When it comes to classic TV, most shows will have hilarious recurring themes and rarities that will get us excited when we see them. Whether it’s the Angry Chicken or Nightman that drives you to binge watch TV, that’s your business, but we’ve got the best recurring themes of television right here for you to indulge in. If this doesn’t make you want to Netflix and chill immediately, well friend, I’m afraid you’re dead inside.
“Seinfeld” – “Rochelle Rochelle”
Aside from Kramer’s classic entrances, this tale of “a young girl’s strange, erotic journey from Milan to Minsk” was a great recurring, made-up synopsis everyone on “Seinfeld” seemed very aware of. It was playing in the theaters in the early seasons but became a passing topic of conversation again and again.
“It’s Always Sunny in Philadelphia” – Group Theatrics
Nothing is better than a handful of bar-owning alcoholics indulging their inner thespians, as the group has been known to perform a cappella versions of Boyz II Men in hospitals, wrestle veterans as “Birds of War,” host school plays and even perform obscene skits in their own bar. Our favorite recurring theme, however, is easily Dayman/Nightman, for he cometh once in a blue moon.
“Family Guy” – Angry Chicken
After 14 seasons, many viewers are just hanging on to watching the Griffin family for just one more episode (and then another) in hopes of catching a showdown between Peter and Angry Chicken. Over the years, they’ve gotten pretty clever with the setup, which always end in an elaborate throwing of fists, a truly gory fight for a cartoon until one is beaten to a pulp, always the chicken, who always returns for another ass kicking.
“Trailer Park Boys” – Shirtless Randy & Lahey Shitisms
Outside of Roman Cokes, piss jugs and cheeseburgers parties, this white trash park party was under constant shirtless surveillance by Randy, occasionally joined by his crush, Jim Lahey. And nobody in this incessantly disobedient shit hole is more fun to pick on than the shirtless sidekick of an alcoholic trailer park supervisor.
“The Office” – The Jim/Dwight Prank War
Early on, the NBC mockumentary was focused primarily on a few things: Steve Carell being a terrible boss, Jim and Pam’s flirting and Dwight’s rivalry with Halpert. What started with playful jello molds eventually grew into elaborate pranks in which Pam would eventually join Team Jim in playing a part against Dwight.
“Curb Your Enthusiasm” – Leon as Larry’s Vulgar Wingman
We were going to say Larry’s unadulterated apologies were our favorite recurring theme, but when Leon started squatting on Larry’s cushy life in season six, we were sold. Leon, in not so many clean words, broke it down for Larry when he was in a bind and taught him how to “step inside that ass.” There is no doubt Leon was a player, but even better, he was a mentor of getting laid to the old Jewish guy.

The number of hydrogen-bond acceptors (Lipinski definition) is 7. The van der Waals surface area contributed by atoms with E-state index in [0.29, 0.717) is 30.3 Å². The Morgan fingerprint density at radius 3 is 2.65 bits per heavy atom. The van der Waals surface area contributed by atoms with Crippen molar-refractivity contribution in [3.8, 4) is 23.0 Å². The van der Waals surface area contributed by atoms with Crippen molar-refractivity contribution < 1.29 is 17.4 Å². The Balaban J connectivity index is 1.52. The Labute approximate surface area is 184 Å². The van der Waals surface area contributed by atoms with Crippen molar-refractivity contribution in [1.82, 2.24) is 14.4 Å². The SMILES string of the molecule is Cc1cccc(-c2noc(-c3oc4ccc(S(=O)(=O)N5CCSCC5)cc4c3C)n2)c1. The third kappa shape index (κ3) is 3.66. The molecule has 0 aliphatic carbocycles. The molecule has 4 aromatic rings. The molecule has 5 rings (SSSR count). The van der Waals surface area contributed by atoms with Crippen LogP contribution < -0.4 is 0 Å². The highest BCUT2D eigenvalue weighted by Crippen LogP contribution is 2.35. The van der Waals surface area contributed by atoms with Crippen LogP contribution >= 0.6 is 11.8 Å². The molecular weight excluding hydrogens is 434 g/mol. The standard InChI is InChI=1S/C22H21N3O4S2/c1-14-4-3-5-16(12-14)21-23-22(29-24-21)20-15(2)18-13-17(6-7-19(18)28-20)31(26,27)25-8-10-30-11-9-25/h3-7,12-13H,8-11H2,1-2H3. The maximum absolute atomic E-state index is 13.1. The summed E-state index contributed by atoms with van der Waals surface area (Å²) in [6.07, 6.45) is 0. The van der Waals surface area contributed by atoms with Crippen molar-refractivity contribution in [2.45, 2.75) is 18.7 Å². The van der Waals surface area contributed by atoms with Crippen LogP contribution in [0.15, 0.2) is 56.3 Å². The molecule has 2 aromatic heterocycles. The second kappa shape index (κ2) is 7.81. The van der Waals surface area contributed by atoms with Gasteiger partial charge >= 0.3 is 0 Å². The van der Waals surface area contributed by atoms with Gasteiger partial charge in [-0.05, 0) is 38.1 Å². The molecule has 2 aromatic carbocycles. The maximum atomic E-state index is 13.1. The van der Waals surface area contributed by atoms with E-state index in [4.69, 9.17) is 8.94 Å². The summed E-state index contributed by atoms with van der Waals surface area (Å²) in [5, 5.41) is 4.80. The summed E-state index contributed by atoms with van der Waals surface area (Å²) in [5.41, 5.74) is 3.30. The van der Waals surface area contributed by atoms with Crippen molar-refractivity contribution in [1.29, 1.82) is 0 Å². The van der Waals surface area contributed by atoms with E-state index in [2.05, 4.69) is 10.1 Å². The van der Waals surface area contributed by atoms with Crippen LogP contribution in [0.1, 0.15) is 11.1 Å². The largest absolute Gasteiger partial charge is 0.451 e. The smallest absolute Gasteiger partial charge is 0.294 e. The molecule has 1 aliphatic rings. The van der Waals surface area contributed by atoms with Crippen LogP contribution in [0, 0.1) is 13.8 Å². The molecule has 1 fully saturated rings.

“Parks & Recreation” – Jean Ralphio’s Terrible Singing
Once the show was on a roll, it started introducing small, classic recurring characters like Jam, Bobby Newport and, of course, Jean Ralphio and his annoying sister. But the best part of any Jean Ralph moment was when he sang his thoughts, sometimes harmonizing with his audibly tormenting sister, Mona Lisa Saperstein, played by Jenny Slate.
“King of Queens” – Self-Inflicted Fat Jokes
Anybody who ever watched Kevin James and Leah Remini play house in the Queens comedy saw a number of fat jokes hurled at James. That being said, James was the one usually making the constant references to food, lack of fitness and an overall lackluster, pear-shaped body dysmorphia.
“Arrested Development” – Family Dysfunction
Between Buster’s childish obsession with his mother, Gob’s, inability to do anything correctly and Tobias’ constant identity crises, the family was chock-full of dysfunction. On top of that, they come from a higher dysfunction in parents, one embezzler and one manipulating matriarch. Nothing was more dysfunctional than watching George Michael (Michael Cera) talk to his cousin crush.
“Breaking Bad” – Walt Whitman Moments
The only thing truly hilarious here is how this poetic, sometimes sincere, theme came full circle in the end to Hank Schrader about the true identity of his brother-in-law, Walter White (W.W.)… on the shitter.
10 HILARIOUS RECURRING THEMES & RARITIES IN CLASSIC TV SHOWS